For those of you unfamiliar with it, the Camino is a 500 mile route from the French/Spanish border in the east all the way to the city of Santiago de Compostela in the west. It has been trekked by pilgrims for over 1000 years, mostly for religious reasons, but also by many non-Catholics for the experience of it. In the 9th Century, the bones of St. James the Apostle (“Santiago” in Spanish) were miraculously discovered in a field in the modern Spanish region of Galicia. A hermit had seen some mysterious lights and he alerted the local bishop, who followed the lights, or stars, to a field. There they discovered the remains of the Apostle, long thought to have preached in Galicia. The town that grew up around this site was named for the saint, and the etymology of “Compostela” either means “field of the star”, or “burial ground”. Because of our tight schedules here in the US, our quartet has decided that instead of beginning our trip in Roncesvalles in France, we will start the three-week, 300-mile trek in the city of Burgos, home and resting place of El Cid. We will hike about 15-17 miles a day, sometimes less, sometimes more. Each night, we will find a place to stay in one of the many towns along the government-sanctioned pilgrimage route.

Shock-o-BAY-o

Over the centuries, pilgrims would make the trip to worship at the Shrine of St. James, today a minor basilica and cathedral. The trip would begin at their front door and end at the shrine, but today the route is much more established. The two main routes are the Camino del norte and the Camino francés. Both are roughly parallel to each other, but the camino del norte runs along the northern coast. We will be taking the Camino francés, which is the more common of the two. For locals, the pilgrimage itself is often called the Xacobeo, deriving its name from the alternate form of the name “James” (Jacob), and the Galician tendency to replace the letter “J” with the letter “X” in many names. The “X” has a sound like “Sh” in English, hence, the “Shock-o-BAY-o.”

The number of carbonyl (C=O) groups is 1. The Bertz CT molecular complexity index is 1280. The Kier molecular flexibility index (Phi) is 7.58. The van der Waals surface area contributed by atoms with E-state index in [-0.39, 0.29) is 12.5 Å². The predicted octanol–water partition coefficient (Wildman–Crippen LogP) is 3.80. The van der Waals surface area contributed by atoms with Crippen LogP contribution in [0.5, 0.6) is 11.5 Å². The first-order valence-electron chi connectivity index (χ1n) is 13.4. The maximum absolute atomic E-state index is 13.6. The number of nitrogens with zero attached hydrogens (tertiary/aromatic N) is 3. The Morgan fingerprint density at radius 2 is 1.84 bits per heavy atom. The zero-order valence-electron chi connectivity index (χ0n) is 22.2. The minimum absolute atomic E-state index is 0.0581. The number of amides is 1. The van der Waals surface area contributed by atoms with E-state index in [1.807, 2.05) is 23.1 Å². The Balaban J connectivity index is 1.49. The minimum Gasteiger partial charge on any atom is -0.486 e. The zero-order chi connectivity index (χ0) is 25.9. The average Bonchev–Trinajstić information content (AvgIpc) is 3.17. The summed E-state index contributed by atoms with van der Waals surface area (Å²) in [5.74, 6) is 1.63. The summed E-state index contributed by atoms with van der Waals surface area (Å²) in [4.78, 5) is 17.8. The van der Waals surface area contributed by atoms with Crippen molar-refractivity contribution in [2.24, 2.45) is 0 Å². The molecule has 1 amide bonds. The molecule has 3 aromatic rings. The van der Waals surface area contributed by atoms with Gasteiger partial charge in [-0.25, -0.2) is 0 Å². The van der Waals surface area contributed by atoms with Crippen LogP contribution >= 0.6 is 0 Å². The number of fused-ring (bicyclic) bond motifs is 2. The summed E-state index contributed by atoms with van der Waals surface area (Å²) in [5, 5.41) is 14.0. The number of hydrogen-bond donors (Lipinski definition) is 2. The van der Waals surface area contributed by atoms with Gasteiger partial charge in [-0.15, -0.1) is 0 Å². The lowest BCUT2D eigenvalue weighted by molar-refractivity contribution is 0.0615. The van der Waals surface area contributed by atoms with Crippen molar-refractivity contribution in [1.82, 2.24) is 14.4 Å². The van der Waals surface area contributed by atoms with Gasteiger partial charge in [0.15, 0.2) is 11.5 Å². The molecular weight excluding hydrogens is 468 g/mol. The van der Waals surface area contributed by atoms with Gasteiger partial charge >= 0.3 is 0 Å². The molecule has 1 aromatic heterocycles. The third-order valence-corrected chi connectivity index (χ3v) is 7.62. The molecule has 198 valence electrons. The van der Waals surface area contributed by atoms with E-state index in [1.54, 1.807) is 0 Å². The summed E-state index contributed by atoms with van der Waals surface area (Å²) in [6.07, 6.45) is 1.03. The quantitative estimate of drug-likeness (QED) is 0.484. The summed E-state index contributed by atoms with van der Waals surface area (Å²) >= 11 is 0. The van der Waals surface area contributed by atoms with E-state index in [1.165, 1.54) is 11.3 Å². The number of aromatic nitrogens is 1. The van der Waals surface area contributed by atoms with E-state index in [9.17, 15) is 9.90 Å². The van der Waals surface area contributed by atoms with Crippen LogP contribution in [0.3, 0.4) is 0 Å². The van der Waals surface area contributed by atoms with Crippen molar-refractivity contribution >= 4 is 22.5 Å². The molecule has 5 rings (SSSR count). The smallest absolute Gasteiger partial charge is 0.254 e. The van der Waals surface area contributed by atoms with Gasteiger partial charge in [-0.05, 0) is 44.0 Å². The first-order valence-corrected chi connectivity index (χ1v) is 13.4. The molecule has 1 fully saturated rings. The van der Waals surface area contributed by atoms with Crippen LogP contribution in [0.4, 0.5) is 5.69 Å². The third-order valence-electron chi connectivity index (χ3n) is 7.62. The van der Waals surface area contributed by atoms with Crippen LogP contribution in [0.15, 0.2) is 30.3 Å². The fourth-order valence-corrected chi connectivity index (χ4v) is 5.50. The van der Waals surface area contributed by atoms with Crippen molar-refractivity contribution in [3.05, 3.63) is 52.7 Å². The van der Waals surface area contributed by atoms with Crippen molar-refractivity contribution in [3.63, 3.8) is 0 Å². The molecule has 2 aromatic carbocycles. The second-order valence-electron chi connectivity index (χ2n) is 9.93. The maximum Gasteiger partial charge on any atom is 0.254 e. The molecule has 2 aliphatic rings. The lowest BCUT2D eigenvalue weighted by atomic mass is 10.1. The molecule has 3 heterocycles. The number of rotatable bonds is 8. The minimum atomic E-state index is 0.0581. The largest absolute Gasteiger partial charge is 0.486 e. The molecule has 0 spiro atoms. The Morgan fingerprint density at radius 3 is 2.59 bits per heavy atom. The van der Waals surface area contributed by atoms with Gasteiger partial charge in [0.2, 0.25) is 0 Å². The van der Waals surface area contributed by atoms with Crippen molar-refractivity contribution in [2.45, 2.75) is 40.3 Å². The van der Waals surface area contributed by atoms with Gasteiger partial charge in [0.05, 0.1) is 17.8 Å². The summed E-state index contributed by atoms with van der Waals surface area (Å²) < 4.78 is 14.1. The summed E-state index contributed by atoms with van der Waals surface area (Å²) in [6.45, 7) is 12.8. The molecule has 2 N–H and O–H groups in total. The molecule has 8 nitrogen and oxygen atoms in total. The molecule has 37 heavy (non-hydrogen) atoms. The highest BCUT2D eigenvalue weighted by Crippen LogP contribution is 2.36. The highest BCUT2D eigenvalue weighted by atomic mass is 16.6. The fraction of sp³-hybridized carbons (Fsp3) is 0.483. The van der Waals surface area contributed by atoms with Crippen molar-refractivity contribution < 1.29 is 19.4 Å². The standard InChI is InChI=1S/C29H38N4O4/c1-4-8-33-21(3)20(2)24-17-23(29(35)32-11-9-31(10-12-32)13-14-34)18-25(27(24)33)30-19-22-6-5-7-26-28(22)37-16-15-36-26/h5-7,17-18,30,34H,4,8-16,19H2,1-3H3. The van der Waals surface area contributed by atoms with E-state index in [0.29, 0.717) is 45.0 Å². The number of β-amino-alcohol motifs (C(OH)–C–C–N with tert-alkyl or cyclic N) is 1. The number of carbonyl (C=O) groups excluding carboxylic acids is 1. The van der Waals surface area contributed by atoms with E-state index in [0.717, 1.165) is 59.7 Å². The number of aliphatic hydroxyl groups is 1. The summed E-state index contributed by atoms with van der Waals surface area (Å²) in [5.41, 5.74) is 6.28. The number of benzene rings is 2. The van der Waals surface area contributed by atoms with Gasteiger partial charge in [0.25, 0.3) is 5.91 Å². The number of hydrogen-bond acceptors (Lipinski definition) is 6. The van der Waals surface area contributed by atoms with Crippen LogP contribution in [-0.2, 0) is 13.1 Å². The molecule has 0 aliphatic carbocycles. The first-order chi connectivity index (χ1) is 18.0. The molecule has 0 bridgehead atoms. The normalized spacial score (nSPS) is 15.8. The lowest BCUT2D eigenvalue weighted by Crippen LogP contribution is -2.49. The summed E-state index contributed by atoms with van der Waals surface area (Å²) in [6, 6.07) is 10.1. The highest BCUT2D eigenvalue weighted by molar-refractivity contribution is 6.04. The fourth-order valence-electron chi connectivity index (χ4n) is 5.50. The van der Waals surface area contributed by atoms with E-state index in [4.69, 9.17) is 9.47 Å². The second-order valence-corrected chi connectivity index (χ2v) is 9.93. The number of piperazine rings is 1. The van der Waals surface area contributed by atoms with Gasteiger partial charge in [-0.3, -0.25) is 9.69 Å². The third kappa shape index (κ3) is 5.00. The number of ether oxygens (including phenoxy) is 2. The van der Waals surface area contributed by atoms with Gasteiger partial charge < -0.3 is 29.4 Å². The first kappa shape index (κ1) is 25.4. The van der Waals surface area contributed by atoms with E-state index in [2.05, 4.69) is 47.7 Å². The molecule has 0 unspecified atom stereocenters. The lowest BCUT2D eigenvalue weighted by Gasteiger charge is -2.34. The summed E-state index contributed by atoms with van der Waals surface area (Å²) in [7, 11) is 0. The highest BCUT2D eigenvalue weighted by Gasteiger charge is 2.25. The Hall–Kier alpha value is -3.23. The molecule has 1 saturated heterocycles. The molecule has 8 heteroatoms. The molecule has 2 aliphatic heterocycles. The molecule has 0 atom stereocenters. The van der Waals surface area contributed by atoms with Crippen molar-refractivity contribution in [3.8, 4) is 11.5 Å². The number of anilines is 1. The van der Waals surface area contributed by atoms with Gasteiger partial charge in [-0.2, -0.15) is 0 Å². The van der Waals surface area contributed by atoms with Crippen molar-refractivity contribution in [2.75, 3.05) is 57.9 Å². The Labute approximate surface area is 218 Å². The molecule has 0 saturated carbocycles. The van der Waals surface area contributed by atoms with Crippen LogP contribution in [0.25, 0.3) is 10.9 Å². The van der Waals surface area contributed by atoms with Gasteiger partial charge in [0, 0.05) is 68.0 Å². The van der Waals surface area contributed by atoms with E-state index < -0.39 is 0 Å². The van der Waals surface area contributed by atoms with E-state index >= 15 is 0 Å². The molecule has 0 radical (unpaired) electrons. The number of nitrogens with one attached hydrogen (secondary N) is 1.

The Plan

So once we arrive in Burgos, then what? Well, here’s the plan now, as I see it from my comfy chair in Maryland. (Details subject to change when reality eventually hits).

0600 – Get up, get dressed, get out.
0630 – Preparations – Stretch our bodies with some exercises and stretch our spirits with the Morning Prayer of the Divine Office.
0645 – FIND COFFEE…and something to eat.
0700 – Hut, hut…HIKE. Until about noon.
1200 – Pray the Angelus and celebrate Mass! Using our travel Mass kit and travel vestments, we will have a travelers’ Mass and we hope to include some traveling travelers that we meet along our travels.
1230 – Lunch. Whatever we can find. Really. The Navy taught me to eat anything.
1245 – Siesta. Loosen shoes, check feet, refill water bottles, nap if necessary. When in Spain…
1400 – More hiking, meandering until we reach our daily destination.
1800 – Evening prayer.
1900 – Check in to our albergue, find food, rest our feet, rest our heads. Tend to laundry, hygiene and blisters, in order of importance.
2000 – Fellowship (with new friends, old friends and wine, of course)

2100 – Lights out! Thank God for our safe day.

Throughout the trip, we hope to take turns posting to this blog, sharing pictures and experiences of everything planned and unplanned that happens along “the Way”. We also want to remember your intentions in our daily Masses, so please leave us your comments. Pray for us, and know that we’re praying for you!

You can leave a a prayer request in the comments section below, but it will be posted publicly.  If you’d prefer it to be more private, feel free to send it directly to us using the “Prayer Intention” form in the Menu above.
And don’t forget to enter your email and click the blue “Follow” button to see our updates during the trip.

Sacred Heart of Jesus and the Immaculate Heart of Mary, lead us and protect us!

Saint James, pray for us!

-Deacon Bil-
July 25, Feast of St James